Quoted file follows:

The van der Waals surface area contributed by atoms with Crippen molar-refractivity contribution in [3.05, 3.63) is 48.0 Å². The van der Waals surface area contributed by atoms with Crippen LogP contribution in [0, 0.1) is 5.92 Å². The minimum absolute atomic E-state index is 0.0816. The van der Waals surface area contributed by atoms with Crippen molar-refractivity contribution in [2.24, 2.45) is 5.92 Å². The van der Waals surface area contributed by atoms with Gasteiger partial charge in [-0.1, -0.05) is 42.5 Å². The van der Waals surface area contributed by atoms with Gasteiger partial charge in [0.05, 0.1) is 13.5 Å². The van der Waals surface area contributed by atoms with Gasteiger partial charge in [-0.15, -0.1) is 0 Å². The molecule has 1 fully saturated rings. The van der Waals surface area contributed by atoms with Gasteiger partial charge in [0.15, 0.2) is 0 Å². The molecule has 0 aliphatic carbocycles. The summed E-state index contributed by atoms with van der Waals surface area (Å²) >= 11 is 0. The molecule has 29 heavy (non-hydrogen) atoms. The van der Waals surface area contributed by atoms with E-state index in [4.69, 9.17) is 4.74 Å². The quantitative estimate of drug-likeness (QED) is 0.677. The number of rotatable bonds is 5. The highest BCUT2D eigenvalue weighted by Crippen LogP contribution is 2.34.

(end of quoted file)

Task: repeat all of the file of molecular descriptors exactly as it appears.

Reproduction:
The van der Waals surface area contributed by atoms with Crippen molar-refractivity contribution in [3.05, 3.63) is 48.0 Å². The van der Waals surface area contributed by atoms with Crippen LogP contribution in [0, 0.1) is 5.92 Å². The minimum absolute atomic E-state index is 0.0816. The van der Waals surface area contributed by atoms with Crippen molar-refractivity contribution in [2.24, 2.45) is 5.92 Å². The van der Waals surface area contributed by atoms with Gasteiger partial charge in [-0.1, -0.05) is 42.5 Å². The van der Waals surface area contributed by atoms with Gasteiger partial charge in [0.05, 0.1) is 13.5 Å². The van der Waals surface area contributed by atoms with Gasteiger partial charge in [-0.15, -0.1) is 0 Å². The molecule has 1 fully saturated rings. The van der Waals surface area contributed by atoms with Gasteiger partial charge in [0.15, 0.2) is 0 Å². The molecule has 0 aliphatic carbocycles. The summed E-state index contributed by atoms with van der Waals surface area (Å²) >= 11 is 0. The molecule has 29 heavy (non-hydrogen) atoms. The van der Waals surface area contributed by atoms with E-state index in [4.69, 9.17) is 4.74 Å². The quantitative estimate of drug-likeness (QED) is 0.677. The number of rotatable bonds is 5. The highest BCUT2D eigenvalue weighted by Crippen LogP contribution is 2.34.